Catholics today need to reacquaint themselves and their children with Saint Francis of Assisi, a  loving and great saint and seek ways to serve Christ through responsible actions in addressing our world’s ecology and environment. Our faith teaches us to love God with all that we have and are, and to love our brother as ourselves. Francis called all of creation his “brothers” and “sisters.”  We are commissioned to be good stewards of the earth and all of its creatures. The global awareness of changes in the natural realm from climate change to species extinctions are telling us all that we must correct our abuse of this planet. We must start today, each of us individually, to move towards a more sustainable lifestyle and responsible mode of ecological sharing with our global family at large.

We can become the NEW Francis in our walk in life and herald a new cultural mind-set to bring back into perspective the joy of working for the good and survival of all mankind and all the gifts of creation, because after all, we are children of God and creation is a relative in God’s larger family.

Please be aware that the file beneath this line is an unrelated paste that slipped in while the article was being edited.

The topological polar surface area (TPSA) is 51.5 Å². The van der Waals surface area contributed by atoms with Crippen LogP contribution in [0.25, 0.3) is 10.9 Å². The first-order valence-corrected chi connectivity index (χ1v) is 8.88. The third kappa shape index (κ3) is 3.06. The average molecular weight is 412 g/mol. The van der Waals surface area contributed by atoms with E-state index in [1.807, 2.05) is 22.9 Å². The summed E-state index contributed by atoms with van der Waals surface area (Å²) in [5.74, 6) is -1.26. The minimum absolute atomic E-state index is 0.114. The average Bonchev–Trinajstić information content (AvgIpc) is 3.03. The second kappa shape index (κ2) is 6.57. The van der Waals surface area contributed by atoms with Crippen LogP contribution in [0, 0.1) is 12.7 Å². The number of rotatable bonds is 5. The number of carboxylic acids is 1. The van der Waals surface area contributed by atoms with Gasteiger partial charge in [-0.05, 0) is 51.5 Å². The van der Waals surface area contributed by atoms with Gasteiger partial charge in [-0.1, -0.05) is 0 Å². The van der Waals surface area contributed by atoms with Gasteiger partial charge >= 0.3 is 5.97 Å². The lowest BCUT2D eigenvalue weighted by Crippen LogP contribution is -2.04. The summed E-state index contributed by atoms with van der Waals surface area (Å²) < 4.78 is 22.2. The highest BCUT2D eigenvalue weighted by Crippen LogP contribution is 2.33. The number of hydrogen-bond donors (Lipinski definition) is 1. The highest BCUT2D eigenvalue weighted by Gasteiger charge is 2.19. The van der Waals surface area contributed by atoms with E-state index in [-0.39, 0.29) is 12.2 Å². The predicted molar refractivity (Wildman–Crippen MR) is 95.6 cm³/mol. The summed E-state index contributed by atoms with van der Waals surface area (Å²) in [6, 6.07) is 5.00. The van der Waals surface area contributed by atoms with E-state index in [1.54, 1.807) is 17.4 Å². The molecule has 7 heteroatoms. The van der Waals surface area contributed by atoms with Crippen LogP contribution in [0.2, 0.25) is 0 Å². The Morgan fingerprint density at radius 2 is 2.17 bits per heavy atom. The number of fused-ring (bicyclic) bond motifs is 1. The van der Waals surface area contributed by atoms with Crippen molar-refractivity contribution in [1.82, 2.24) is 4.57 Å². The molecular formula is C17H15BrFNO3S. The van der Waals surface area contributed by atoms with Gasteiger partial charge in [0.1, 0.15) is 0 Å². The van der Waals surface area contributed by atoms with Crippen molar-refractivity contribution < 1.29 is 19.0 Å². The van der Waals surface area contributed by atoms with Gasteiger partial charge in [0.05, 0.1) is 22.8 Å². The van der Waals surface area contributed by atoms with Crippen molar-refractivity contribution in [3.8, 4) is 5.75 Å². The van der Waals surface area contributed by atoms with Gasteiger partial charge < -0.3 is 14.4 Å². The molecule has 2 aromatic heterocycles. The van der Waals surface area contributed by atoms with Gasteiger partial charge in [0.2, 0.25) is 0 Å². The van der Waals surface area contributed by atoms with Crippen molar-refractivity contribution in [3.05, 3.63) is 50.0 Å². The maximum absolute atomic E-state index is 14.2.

*Catholic Household Blessings and Prayers by Bishops’ Committee on the Liturgy, National Conference of Catholic Bishops, NCCB/USCC, 1989

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Susi Pittman is founder of CatholicStewardsofCreation.com and Owner-President of Twin Oaks Publishing; she is author of Animals in Heaven? Catholics Want to Know!; an advocate for the Florida Catholic Conference; a member of the St. Joseph’s Catholic Council of Women in Jacksonville, Florida; an Associate of the Sisters of St. Joseph, St. Augustine;a member of the Florida Publishers Association, Independent Book Publishers Association, the National Association of Professional Women, the ASPCA, the Humane Society of the United States and the National Audubon society.